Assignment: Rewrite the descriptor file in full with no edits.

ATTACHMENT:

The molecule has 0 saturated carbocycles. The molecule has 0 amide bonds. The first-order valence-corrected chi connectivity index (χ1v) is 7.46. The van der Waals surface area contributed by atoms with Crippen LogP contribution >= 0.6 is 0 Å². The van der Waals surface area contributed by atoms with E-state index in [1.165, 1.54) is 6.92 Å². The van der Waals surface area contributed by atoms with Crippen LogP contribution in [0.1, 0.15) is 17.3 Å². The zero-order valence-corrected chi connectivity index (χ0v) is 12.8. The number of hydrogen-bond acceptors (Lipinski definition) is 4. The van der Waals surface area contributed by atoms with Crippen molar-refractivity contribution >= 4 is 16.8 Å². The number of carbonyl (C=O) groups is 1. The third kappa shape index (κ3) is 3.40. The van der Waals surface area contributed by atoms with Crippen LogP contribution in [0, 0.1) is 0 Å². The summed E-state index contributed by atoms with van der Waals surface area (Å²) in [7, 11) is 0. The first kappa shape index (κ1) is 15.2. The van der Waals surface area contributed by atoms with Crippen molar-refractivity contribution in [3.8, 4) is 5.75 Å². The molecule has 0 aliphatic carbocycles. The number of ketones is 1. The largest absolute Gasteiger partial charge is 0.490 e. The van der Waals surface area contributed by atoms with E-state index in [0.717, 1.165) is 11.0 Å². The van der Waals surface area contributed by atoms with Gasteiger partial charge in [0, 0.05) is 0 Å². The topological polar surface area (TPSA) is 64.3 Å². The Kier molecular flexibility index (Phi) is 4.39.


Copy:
The molecule has 0 saturated carbocycles. The molecule has 0 amide bonds. The first-order valence-corrected chi connectivity index (χ1v) is 7.46. The van der Waals surface area contributed by atoms with Crippen LogP contribution >= 0.6 is 0 Å². The van der Waals surface area contributed by atoms with E-state index in [1.165, 1.54) is 6.92 Å². The van der Waals surface area contributed by atoms with Crippen LogP contribution in [0.1, 0.15) is 17.3 Å². The zero-order valence-corrected chi connectivity index (χ0v) is 12.8. The number of hydrogen-bond acceptors (Lipinski definition) is 4. The van der Waals surface area contributed by atoms with Crippen molar-refractivity contribution >= 4 is 16.8 Å². The number of carbonyl (C=O) groups is 1. The third kappa shape index (κ3) is 3.40. The van der Waals surface area contributed by atoms with Crippen LogP contribution in [0, 0.1) is 0 Å². The summed E-state index contributed by atoms with van der Waals surface area (Å²) in [7, 11) is 0. The first kappa shape index (κ1) is 15.2. The van der Waals surface area contributed by atoms with Crippen molar-refractivity contribution in [3.8, 4) is 5.75 Å². The molecule has 0 aliphatic carbocycles. The number of ketones is 1. The largest absolute Gasteiger partial charge is 0.490 e. The van der Waals surface area contributed by atoms with E-state index in [0.717, 1.165) is 11.0 Å². The van der Waals surface area contributed by atoms with Gasteiger partial charge in [0, 0.05) is 0 Å². The topological polar surface area (TPSA) is 64.3 Å². The Kier molecular flexibility index (Phi) is 4.39.